On killing IPv6 transition mechanisms

Tore Anderson tore.anderson at redpill-linpro.com
Thu Mar 18 22:46:49 CET 2010


* Benedikt Stockebrand

> Gert Doering <gert at space.net> writes:
>> If you connect to a dual-stacked host, and your operating system is
>> behaving as Windows does (prefer native IPv6, but if that is not
>> available, prefer IPv4 before 6to4 and Teredo), your client will
>> not use 6to4.
> ok, you know I'm more of a Unixer.  This approach appears quite 
> reasonable but either I misinterpret RFC 3484 or it is a 
> Windows-specific arrangement.

It is not a Windows-specific arrangement, it's implemented in
getaddrinfo() at least in GNU libc, probably most other modern variants
as well.  This is because rule 4 of the destination address selection
(chapter 6) comes into play, which says to prefer matching labels.  A
normal IPv6 address has a different label than a 6to4 address (the table
is in chapter 2.1), so communication between two normal IPv4 addresses
are preferred.

However, if both the client and the server were to have 6to4-addresses,
a 6to4-to-6to4 connection will be preferred over IPv4-to-IPv4, since now
both the options have matching labels, but the 6to4 one wins because it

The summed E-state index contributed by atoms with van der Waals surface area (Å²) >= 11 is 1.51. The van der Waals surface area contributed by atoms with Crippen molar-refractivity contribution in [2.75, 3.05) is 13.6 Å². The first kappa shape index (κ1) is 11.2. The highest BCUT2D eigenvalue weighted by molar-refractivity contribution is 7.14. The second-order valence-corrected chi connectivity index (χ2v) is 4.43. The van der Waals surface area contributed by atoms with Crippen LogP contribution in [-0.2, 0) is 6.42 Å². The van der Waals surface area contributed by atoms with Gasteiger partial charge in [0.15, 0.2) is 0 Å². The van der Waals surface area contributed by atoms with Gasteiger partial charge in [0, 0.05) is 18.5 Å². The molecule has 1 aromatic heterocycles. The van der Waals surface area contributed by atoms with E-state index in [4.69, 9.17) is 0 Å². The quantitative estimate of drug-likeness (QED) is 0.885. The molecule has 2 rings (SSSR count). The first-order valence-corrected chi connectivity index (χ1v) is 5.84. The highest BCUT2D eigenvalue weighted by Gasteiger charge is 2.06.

has a higher sorting precedence.  In my opinion, this is a bug in the
RFC, but I don't think it has any significant operational impact.

Another far more serious shortcoming of the RFC is that it does not take
into account the prevalence of IPv4 NAT.  RFC 1918 addresses are given
the site-local scope, and rule 2 of the destination address selection
algorithm says to prefer addresses with a matching scope.  A 6to4
address is globally scoped like any other IPv6 address, so this means
that 6to4 connections will be preferred over NAT-ed IPv4 connections
from RFC 1918 prefix.  This becomes a real problem if you for instance
have a SOHO router that can do 6to4 tunneling from its WAN address and
also send regular router advertisements on the LAN side, in addition to
regular IPv4 NAT.  The Apple Airport Extreme is one well-known example
of such a device.

I see quite a bit of breakage (lost clients that's using Mac OS X)
towards my dualstack testing host due to this.  Even though the
behaviour is clearly problematic, it is a completely correct
implementation of the RFC, as far as I can tell.  Unfortunately.  I've
not really seen this behaviour from other operating systems though,
perhaps other implementers have decided not to follow the RFC to the
letter to avoid the problem, or it could simply be that it's really only
Mac users that buy the Airport Extreme.  I would have to look more into
it to say for certain.

Tore Anderson
Redpill Linpro AS - http://www.redpill-linpro.com/
Tel: +47 21 54 41 27

More information about the ipv6-ops mailing list